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What is Agricultural Land

Agriculture can be defined as the systematic and controlled use of living organisms and the environment to improve the human condition. 'Agricultural land' is the land base upon which agriculture is practiced. Typically occurring on farms, agricultural activities are undertaken upon agricultural land to produce agricultural products. Although agricultural land is primarily required for the production of food for human and animal consumption, agricultural activities also include the growing of plants for fibre and fuels (including wood), and for other organically derived products (pharmaceuticals, etc).

Physical, chemical and biological inputs are essential to agricultural systems, and are ultimately supplied by the soil, moisture, the sun (in the forms of light and heat energy), plants, animals and biological agents. In productive agricultural systems these inputs are necessarily controlled, to the extent possible, through appropriate agricultural practices. The more capably the land base provides and sustains these inputs, the more capable and productive the land is as agricultural land.

Not all agricultural land is capable or suitable for producing all agricultural products, regardless of the level of management applied. The main limiting factors in British Columbia are climate and topography. Climate determines the heat energy and moisture inputs required for agricultural production. Topographic limitations mostly restrict the ability to use cultivation equipment. Soils with all their variability are also a key limiting factor. Depending upon their properties and characteristics they may be appropriate for sustaining the production of certain agricultural products, but not others.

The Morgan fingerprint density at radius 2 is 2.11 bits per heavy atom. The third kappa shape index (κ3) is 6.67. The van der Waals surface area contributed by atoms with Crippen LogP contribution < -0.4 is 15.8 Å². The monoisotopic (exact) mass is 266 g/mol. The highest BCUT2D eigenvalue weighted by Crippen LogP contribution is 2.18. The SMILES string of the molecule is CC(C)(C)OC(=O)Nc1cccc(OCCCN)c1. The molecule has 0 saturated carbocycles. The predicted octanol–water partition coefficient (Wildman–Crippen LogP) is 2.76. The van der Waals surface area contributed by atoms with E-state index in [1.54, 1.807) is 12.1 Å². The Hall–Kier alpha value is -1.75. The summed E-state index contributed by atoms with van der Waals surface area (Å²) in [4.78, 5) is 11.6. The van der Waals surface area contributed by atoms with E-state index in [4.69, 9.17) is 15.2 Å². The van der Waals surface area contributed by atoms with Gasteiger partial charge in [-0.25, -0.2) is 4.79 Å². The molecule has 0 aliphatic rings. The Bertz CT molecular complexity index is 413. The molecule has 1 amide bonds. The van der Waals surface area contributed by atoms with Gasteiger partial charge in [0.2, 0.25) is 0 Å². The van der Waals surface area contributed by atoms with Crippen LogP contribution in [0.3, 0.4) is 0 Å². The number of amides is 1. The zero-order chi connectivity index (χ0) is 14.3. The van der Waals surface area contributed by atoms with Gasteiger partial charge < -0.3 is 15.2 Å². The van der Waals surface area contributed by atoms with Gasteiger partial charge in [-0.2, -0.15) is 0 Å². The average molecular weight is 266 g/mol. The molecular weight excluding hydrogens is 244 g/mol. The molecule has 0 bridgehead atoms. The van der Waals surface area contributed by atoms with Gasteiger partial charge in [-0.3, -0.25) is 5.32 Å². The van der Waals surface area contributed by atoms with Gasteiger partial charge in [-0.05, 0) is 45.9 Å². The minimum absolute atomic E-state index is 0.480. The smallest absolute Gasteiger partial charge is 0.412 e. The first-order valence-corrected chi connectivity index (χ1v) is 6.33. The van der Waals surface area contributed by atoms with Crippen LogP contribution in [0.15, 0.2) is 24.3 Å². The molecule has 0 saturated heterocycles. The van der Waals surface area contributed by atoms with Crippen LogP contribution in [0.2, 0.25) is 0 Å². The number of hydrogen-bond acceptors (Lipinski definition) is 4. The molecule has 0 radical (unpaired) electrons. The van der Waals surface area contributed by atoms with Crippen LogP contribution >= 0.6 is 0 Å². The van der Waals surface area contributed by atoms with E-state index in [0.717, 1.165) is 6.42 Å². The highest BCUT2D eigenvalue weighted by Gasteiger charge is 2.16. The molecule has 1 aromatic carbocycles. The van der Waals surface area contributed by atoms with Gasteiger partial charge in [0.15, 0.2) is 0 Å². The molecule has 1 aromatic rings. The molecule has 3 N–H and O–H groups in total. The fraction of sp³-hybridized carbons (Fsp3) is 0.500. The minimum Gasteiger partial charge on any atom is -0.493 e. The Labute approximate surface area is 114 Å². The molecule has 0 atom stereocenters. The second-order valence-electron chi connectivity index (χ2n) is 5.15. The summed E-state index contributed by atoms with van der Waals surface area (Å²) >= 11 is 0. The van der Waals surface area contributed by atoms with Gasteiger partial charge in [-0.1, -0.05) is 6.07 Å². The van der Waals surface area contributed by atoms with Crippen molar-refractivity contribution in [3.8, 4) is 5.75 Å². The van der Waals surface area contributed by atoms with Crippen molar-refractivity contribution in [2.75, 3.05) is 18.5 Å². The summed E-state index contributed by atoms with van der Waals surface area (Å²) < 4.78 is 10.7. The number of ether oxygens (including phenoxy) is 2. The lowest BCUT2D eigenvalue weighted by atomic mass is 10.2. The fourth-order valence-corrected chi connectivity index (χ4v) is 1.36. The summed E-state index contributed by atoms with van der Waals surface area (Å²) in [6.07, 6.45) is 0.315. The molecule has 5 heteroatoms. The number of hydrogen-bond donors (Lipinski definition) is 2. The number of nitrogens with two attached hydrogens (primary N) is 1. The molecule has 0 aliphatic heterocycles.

In BC agricultural capability ratings and limitations are assessed through a classification system known as the "Land Capability Classification for Agriculture in British Columbia"1. The classification system describes seven land capability classes for agriculture (Classes 1 to 7). Class 1 land has minimal limitations when associated with the most amenable climates in the Province. In Class 2 to Class 5 lands the limitations increase. Class 6 lands have limitations that preclude arable agricultural activities yet are capable of sustaining native and/or perennial uncultivated agriculture. Class 7 lands have limitations that precludes all arable and natural grazing agricultural systems, regardless of the climate. Increasingly, new innovations in drainage and irrigation, tillage, nutrient replenishment (whether organic or inorganic), pest management, as well as closed environmental systems, allow for agricultural production on agricultural land once deemed too limited or unsuited for producing specific products. The recognition of 'arable' agricultural activities is also significant in that Class 6 and 7 lands may still be agriculturally productive, where topography and climate allows, and where the agricultural activities are dedicated to closed environmental systems (i.e. greenhouses). See Agriculture Capability for further information on the Classification System.

Whether or not a given parcel of land is put into agricultural production may have little to do with agricultural capability or suitability of the land base. External factors such as business costs associated with implementing and sustaining a given agricultural system, the closeness of the farm to transportation links, as well as the vagaries of the marketplace to which one sells and earns a profit also influence agricultural production. In general, however, good agricultural land facilitates the management activities for a wider range of products, while poorer agricultural land does not.

  Where can I get a copy of an agriculture capability map?

1 Reference: Kenk, E. and I. Cotic. April, 1983. Land Capability Classification for Agriculture in British Columbia. MOE Manual 1. Surveys and Resource Mapping Branch, Ministry of Envirnoment and Soils Branch, Ministry of Agriculture and Food. Kelowna, B.C. 68 pp. ISSN 0821-0640